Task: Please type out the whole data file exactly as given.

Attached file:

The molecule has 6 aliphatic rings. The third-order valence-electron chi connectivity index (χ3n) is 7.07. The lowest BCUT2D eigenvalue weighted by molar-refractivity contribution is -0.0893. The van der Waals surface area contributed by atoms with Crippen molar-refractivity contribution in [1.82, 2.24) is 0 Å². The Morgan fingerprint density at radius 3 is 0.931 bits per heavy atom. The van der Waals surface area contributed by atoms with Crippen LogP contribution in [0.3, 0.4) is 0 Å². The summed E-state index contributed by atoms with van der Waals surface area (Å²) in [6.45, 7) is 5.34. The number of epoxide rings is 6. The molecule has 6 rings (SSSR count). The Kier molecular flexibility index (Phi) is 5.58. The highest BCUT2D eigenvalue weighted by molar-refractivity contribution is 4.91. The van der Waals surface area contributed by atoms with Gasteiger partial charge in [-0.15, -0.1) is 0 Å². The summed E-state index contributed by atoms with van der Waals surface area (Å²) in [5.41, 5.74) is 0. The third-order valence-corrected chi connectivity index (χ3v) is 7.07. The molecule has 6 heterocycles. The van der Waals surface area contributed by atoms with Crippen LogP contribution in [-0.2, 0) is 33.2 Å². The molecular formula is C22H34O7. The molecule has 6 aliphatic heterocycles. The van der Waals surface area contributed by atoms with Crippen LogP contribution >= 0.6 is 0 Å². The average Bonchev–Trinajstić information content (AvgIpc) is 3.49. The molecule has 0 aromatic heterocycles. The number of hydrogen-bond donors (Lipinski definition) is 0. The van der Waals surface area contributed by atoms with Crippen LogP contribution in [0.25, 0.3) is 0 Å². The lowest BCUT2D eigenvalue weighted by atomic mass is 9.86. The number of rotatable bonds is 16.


The molecule has 6 aliphatic rings. The third-order valence-electron chi connectivity index (χ3n) is 7.07. The lowest BCUT2D eigenvalue weighted by molar-refractivity contribution is -0.0893. The van der Waals surface area contributed by atoms with Crippen molar-refractivity contribution in [1.82, 2.24) is 0 Å². The Morgan fingerprint density at radius 3 is 0.931 bits per heavy atom. The van der Waals surface area contributed by atoms with Crippen LogP contribution in [0.3, 0.4) is 0 Å². The summed E-state index contributed by atoms with van der Waals surface area (Å²) in [6.45, 7) is 5.34. The number of epoxide rings is 6. The molecule has 6 rings (SSSR count). The Kier molecular flexibility index (Phi) is 5.58. The highest BCUT2D eigenvalue weighted by molar-refractivity contribution is 4.91. The van der Waals surface area contributed by atoms with Gasteiger partial charge in [-0.15, -0.1) is 0 Å². The summed E-state index contributed by atoms with van der Waals surface area (Å²) in [5.41, 5.74) is 0. The third-order valence-corrected chi connectivity index (χ3v) is 7.07. The molecule has 6 heterocycles. The van der Waals surface area contributed by atoms with Crippen LogP contribution in [-0.2, 0) is 33.2 Å². The molecular formula is C22H34O7. The molecule has 6 aliphatic heterocycles. The van der Waals surface area contributed by atoms with Crippen LogP contribution >= 0.6 is 0 Å². The average Bonchev–Trinajstić information content (AvgIpc) is 3.49. The molecule has 0 aromatic heterocycles. The number of hydrogen-bond donors (Lipinski definition) is 0. The van der Waals surface area contributed by atoms with Crippen LogP contribution in [0.25, 0.3) is 0 Å². The lowest BCUT2D eigenvalue weighted by atomic mass is 9.86. The number of rotatable bonds is 16.